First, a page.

Hanford clean up to take longer, cost more

December 1, 2005

A secret government study says soaring costs are among the latest problems plaguing clean up of the Hanford Nuclear Reservation, north of Richland, Wash.

The Seattle Times said the report was leaked to it after months of unsuccessful efforts to get the U.S. Energy Department to release it under the open-records laws.

The study, completed by the U.S. Army Corps of Engineers in May, focused on construction of a plan to seal radioactive waste in glass, considered a key step in the clean up effort, the Times reported. The report estimates costs could soar to $9.65 billion, making it among the most costly construction projects in the nation. And, the report said, it may not be completed until 2015.

The U.S. Department of Energy, which runs Hanford, had refused to release the report to state officials, a citizen oversight panel, the news media or even some members of Congress.

The Hanford Nuclear Reservation is a 586-square-mile site where plutonium production for nuclear weapons left tons of radioactive and toxic waste. It is considered one of the world's most polluted sites.

Copyright 2005 by United Press International

Explore further: Analysis shows elements not acting in nature as previously modeled

Related Stories

Congress group tours Yucca Mountain nuke dump site in Nevada

April 10, 2015

Six members of Congress toured a dusty tunnel and stood atop Yucca Mountain on Thursday during a trip led by a colleague who said the non-descript rocky ridge in the wind-swept desert outside Las Vegas would be a good place ...

Scientists may be cracking mystery of big 1872 earthquake

November 27, 2014

Geologists may be close to cracking one of the biggest seismological mysteries in the Pacific Northwest: the origin of a powerful earthquake that rattled seven states and provinces when Ulysses S. Grant was president.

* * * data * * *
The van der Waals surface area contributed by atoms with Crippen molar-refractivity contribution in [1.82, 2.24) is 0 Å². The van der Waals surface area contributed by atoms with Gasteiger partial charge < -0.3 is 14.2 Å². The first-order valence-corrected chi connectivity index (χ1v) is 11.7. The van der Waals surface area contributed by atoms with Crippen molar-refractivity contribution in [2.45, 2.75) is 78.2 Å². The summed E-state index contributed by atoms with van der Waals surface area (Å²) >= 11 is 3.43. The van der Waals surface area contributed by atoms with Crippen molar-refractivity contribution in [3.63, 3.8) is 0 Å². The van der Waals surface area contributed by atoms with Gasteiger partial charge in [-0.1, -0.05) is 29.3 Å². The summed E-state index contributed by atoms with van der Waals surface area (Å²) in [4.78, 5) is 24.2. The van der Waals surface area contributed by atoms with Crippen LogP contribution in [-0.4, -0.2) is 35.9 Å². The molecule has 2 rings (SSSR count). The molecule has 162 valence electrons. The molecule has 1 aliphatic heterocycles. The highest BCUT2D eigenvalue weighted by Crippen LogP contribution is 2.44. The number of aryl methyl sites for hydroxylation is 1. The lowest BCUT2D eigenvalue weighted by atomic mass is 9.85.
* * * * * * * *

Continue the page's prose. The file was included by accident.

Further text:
Outside lab asked to review Hanford vapor problem

April 29, 2014

A South Carolina lab will lead an independent review of chemical fumes reported by workers at waste storage tanks at the nation's most contaminated nuclear weapons site in Washington state.

Recommended for you

Researchers design first artificial ribosome

July 29, 2015

Researchers at the University of Illinois at Chicago and Northwestern University have engineered a tethered ribosome that works nearly as well as the authentic cellular component, or organelle, that produces all the proteins ...

Meet the high-performance single-molecule diode

July 29, 2015

A team of researchers from Berkeley Lab and Columbia University has passed a major milestone in molecular electronics with the creation of the world's highest-performance single-molecule diode. Working at Berkeley Lab's Molecular ...

Playing 'tag' with pollution lets scientists see who's 'it'

July 29, 2015

Using a climate model that can tag sources of soot from different global regions and can track where it lands on the Tibetan Plateau, researchers have determined which areas around the plateau contribute the most soot—and ...

Researchers build bacteria's photosynthetic engine

July 29, 2015

Nearly all life on Earth depends on photosynthesis, the conversion of light energy into chemical energy. Oxygen-producing plants and cyanobacteria perfected this process 2.7 billion years ago. But the first photosynthetic ...

0 comments

Please sign in to add a comment. Registration is free, and takes less than a minute. Read more

Click here to reset your password.
Sign in to get notified via email when new comments are made.